Thouron Award (1987), an NSF Career Award (1998), a Science Foundation
Ireland E.T.S. Walton Visitor Award (2004), the Best Paper Award at
ACM SenSys in 2004 (shared with D. Moore, D. Rus, and S. Teller), the
Best Student Paper Award at IEEE ICRA 2005 (with R. Eustice and
H. Singh) and the King-Sun Fu Memorial Best Transactions on Robotic Paper Award in 2006 (shared with R. Eustice and H. Singh). He was a
finalist for the Best Automation Paper Award at ICRA 2011, the Best
Paper Award at ICRA 2012, and the Best Student Paper Award at ICRA
2013. He was elected an IEEE Fellow in 2014.
Taher Saif, Edward William and Jane Marr Gutgsell Professor, Department of Mechanical Science and Engineering, University of Illinois at Urbana-Champaign
"From synchrony to swimming through long range cell-cell interactions"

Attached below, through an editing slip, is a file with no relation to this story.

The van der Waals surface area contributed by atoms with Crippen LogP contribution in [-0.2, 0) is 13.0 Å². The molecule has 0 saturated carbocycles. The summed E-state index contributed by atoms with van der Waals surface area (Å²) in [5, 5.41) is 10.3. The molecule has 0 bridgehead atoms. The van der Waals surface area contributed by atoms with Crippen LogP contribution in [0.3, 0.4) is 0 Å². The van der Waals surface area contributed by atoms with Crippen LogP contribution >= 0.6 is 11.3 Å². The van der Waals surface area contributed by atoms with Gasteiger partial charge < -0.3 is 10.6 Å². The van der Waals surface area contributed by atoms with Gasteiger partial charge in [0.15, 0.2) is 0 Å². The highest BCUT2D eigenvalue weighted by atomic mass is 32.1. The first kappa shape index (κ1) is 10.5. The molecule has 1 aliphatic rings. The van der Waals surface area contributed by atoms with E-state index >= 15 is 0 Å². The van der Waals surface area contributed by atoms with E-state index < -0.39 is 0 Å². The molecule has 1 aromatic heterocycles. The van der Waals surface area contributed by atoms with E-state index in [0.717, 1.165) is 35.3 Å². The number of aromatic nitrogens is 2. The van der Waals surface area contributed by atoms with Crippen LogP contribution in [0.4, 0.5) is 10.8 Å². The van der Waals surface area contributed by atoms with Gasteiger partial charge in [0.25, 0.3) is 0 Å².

It is well known that cells communicate with each other through biochemical and electrical means employing various autocrine and endocrine signalling pathways. Here we show, using rat cardiomyocytes, that distant cells can communicate with each other through long-range strain fields alone. A beating cardiomyocyte, adhered to an elastic subsrate, generates force and deforms the substrate. A distant neighbor, isolated chemically and electrically, is subjected to the strain field of the beating cell which interferes with its dynamics. The two neighbors thus get coupled, and behave as coupled oscillators. Over time, they synchronize their dynamics. We model the two cells as coupled oscillators where the coupling is enforced through strain dependent calcium influx. The model predictions are verified by culturing cardiomyocutes on two sides of an elastic impermiable film. The circular film is held around its periphery by a glass ring. The cells on each side of the film synchronize their beating through biochemical and electrical sgnaling. Thus, each side behaves as a single isolated actuator. They are couped with each other through the elasticity of the film. Over time, these two actuators beat in synchrony with a phase lag between them, as predicted by the model. We employ the model to explore a possible biological machine, a biohybrid flagellar swimmer with a series of isolated cardiomyocytes on an elastic beam. A slendar body hydrodynamic model predicts that such swimmers can achieve swimming speeds comparable to the natural flagellar swimmers.